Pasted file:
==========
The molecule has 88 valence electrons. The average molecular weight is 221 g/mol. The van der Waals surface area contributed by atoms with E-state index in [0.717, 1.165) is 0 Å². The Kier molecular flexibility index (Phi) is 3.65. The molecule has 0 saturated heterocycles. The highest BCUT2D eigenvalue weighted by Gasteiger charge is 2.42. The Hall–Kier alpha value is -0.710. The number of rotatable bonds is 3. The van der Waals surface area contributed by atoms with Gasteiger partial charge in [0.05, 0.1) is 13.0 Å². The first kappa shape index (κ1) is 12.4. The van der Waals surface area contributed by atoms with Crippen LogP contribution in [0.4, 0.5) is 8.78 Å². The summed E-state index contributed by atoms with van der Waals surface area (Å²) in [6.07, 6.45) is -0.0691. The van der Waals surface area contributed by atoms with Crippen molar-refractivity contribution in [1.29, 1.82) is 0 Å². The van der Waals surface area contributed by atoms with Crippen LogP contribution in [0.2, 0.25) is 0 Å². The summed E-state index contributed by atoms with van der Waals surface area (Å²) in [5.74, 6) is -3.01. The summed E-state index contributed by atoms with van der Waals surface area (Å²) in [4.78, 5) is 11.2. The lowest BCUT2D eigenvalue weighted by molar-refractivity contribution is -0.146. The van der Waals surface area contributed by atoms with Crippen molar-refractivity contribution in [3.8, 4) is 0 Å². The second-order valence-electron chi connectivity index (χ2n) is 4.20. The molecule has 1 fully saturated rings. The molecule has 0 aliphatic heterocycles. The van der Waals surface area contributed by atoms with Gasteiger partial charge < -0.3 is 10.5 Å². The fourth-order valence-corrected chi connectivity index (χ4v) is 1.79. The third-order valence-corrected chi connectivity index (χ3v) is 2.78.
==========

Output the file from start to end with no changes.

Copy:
The molecule has 88 valence electrons. The average molecular weight is 221 g/mol. The van der Waals surface area contributed by atoms with E-state index in [0.717, 1.165) is 0 Å². The Kier molecular flexibility index (Phi) is 3.65. The molecule has 0 saturated heterocycles. The highest BCUT2D eigenvalue weighted by Gasteiger charge is 2.42. The Hall–Kier alpha value is -0.710. The number of rotatable bonds is 3. The van der Waals surface area contributed by atoms with Gasteiger partial charge in [0.05, 0.1) is 13.0 Å². The first kappa shape index (κ1) is 12.4. The van der Waals surface area contributed by atoms with Crippen LogP contribution in [0.4, 0.5) is 8.78 Å². The summed E-state index contributed by atoms with van der Waals surface area (Å²) in [6.07, 6.45) is -0.0691. The van der Waals surface area contributed by atoms with Crippen molar-refractivity contribution in [1.29, 1.82) is 0 Å². The van der Waals surface area contributed by atoms with Crippen LogP contribution in [0.2, 0.25) is 0 Å². The summed E-state index contributed by atoms with van der Waals surface area (Å²) in [5.74, 6) is -3.01. The summed E-state index contributed by atoms with van der Waals surface area (Å²) in [4.78, 5) is 11.2. The lowest BCUT2D eigenvalue weighted by molar-refractivity contribution is -0.146. The van der Waals surface area contributed by atoms with Crippen molar-refractivity contribution in [3.8, 4) is 0 Å². The second-order valence-electron chi connectivity index (χ2n) is 4.20. The molecule has 1 fully saturated rings. The molecule has 0 aliphatic heterocycles. The van der Waals surface area contributed by atoms with Gasteiger partial charge < -0.3 is 10.5 Å². The fourth-order valence-corrected chi connectivity index (χ4v) is 1.79. The third-order valence-corrected chi connectivity index (χ3v) is 2.78.